Reports indicate remnants of President Obama's Iran policy team in the State Department, known for its penchant for appeasement toward Tehran, have maintained a presence, albeit residual, in President Trump's administration.
This issue is of special concern as these individuals have a history of close ties to the regime in Tehran and a notorious Iranian lobbying group in the United States.
Sahar Nowrouzzadeh, who formerly served as the Iran director of the National Security Council during Obama's tenure, has managed to find herself a position in the administrative team working under Trump.
While enjoying access to the White House in the past, Nowrouzzadeh is now head of the State Department's policy planning staff focusing specifically on Iran and the flashpoint Persian Gulf region which Tehran has used as a stage recently to raise tensions with Washington.
Nowrouzzadeh is known for the time she worked as an employee for the National Iranian-American Council, a lobbying group cloaking its objectives under a nonprofit banner, and yet having established long-lasting and obvious ties to the senior ranks of the Iranian regime.
As I shed light in a previous Washington Examiner piece, "Organizations like NIAC, an Iran lobby deeply tied to Tehran, suggest that communication channels created between the Obama administration and Iran paved the way for a nuclear deal that prevented a war with the country…"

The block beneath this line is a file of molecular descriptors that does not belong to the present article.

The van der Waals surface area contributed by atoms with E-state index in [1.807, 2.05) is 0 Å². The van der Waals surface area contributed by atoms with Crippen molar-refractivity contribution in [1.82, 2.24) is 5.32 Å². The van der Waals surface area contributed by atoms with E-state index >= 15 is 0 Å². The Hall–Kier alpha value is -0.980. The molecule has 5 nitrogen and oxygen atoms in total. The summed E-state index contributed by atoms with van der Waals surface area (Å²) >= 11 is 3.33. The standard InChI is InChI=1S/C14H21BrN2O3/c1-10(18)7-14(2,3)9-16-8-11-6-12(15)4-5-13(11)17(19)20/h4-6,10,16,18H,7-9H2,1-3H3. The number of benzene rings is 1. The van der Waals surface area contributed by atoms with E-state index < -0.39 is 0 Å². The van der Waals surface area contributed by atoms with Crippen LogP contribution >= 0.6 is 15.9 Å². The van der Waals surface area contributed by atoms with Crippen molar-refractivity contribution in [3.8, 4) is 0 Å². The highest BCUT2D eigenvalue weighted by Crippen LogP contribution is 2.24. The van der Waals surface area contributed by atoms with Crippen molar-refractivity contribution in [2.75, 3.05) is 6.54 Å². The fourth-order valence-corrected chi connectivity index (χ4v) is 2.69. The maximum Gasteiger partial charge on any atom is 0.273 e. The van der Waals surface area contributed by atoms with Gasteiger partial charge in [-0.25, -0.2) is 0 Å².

Trita Parsi, founder and current president of NIAC, is known for his very close relations with specific individuals in Tehran's ruling and decision-making circles. Following Trump's victory back in November, a variety of Iranian dissidents have made calls for an overhaul of U.S.-Iran policy, and specifically requested an investigation by Congress into NIAC's links to the regime in Tehran.
Promoting various initiatives aimed at pushing the Iran deal forward was one of Nowrouzzadeh's main tasks during her role in Obama's White House team. Serving as Obama's NSC Iran desk director, Nowrouzzadeh had access to senior-level meetings where Obama, former Vice President Joe Biden, and former Secretary of State John Kerry heard briefings about the Iran deal possibilities.
It was in such meetings where senior White House staff blue-printed how to actually present the Iran deal as an acceptable and digestible issue to the American public. Such platforms included the false narrative campaign, known as the 'echo-chamber' method, used to sell the JCPOA through a positive spectrum not only to the American people, but the international community.